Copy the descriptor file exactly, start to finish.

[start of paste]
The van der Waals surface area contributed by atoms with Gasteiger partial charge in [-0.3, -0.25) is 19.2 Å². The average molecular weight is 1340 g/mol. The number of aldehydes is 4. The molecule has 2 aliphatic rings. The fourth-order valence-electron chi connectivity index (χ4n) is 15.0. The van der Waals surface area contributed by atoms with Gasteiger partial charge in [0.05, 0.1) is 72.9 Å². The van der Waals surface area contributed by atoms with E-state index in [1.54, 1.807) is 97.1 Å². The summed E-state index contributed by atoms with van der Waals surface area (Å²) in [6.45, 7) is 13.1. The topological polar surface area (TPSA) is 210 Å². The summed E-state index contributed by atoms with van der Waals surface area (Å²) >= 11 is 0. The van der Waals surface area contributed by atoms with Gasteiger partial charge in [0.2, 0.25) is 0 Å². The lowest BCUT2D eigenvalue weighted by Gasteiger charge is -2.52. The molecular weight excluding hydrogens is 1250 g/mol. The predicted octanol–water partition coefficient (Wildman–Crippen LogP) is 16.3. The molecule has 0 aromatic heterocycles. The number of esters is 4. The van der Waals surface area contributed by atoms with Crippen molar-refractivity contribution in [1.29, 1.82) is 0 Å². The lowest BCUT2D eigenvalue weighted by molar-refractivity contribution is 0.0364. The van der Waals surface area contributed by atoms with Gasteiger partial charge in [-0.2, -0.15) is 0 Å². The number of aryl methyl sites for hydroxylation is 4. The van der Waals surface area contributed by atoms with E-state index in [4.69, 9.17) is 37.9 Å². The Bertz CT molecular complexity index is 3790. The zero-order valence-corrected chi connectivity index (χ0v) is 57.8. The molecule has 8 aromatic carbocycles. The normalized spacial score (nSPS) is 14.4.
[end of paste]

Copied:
The van der Waals surface area contributed by atoms with Gasteiger partial charge in [-0.3, -0.25) is 19.2 Å². The average molecular weight is 1340 g/mol. The number of aldehydes is 4. The molecule has 2 aliphatic rings. The fourth-order valence-electron chi connectivity index (χ4n) is 15.0. The van der Waals surface area contributed by atoms with Gasteiger partial charge in [0.05, 0.1) is 72.9 Å². The van der Waals surface area contributed by atoms with E-state index in [1.54, 1.807) is 97.1 Å². The summed E-state index contributed by atoms with van der Waals surface area (Å²) in [6.45, 7) is 13.1. The topological polar surface area (TPSA) is 210 Å². The summed E-state index contributed by atoms with van der Waals surface area (Å²) >= 11 is 0. The van der Waals surface area contributed by atoms with Gasteiger partial charge in [0.2, 0.25) is 0 Å². The lowest BCUT2D eigenvalue weighted by Gasteiger charge is -2.52. The molecular weight excluding hydrogens is 1250 g/mol. The predicted octanol–water partition coefficient (Wildman–Crippen LogP) is 16.3. The molecule has 0 aromatic heterocycles. The number of esters is 4. The van der Waals surface area contributed by atoms with Crippen molar-refractivity contribution in [1.29, 1.82) is 0 Å². The lowest BCUT2D eigenvalue weighted by molar-refractivity contribution is 0.0364. The van der Waals surface area contributed by atoms with Gasteiger partial charge in [-0.2, -0.15) is 0 Å². The number of aryl methyl sites for hydroxylation is 4. The van der Waals surface area contributed by atoms with E-state index in [4.69, 9.17) is 37.9 Å². The Bertz CT molecular complexity index is 3790. The zero-order valence-corrected chi connectivity index (χ0v) is 57.8. The molecule has 8 aromatic carbocycles. The normalized spacial score (nSPS) is 14.4.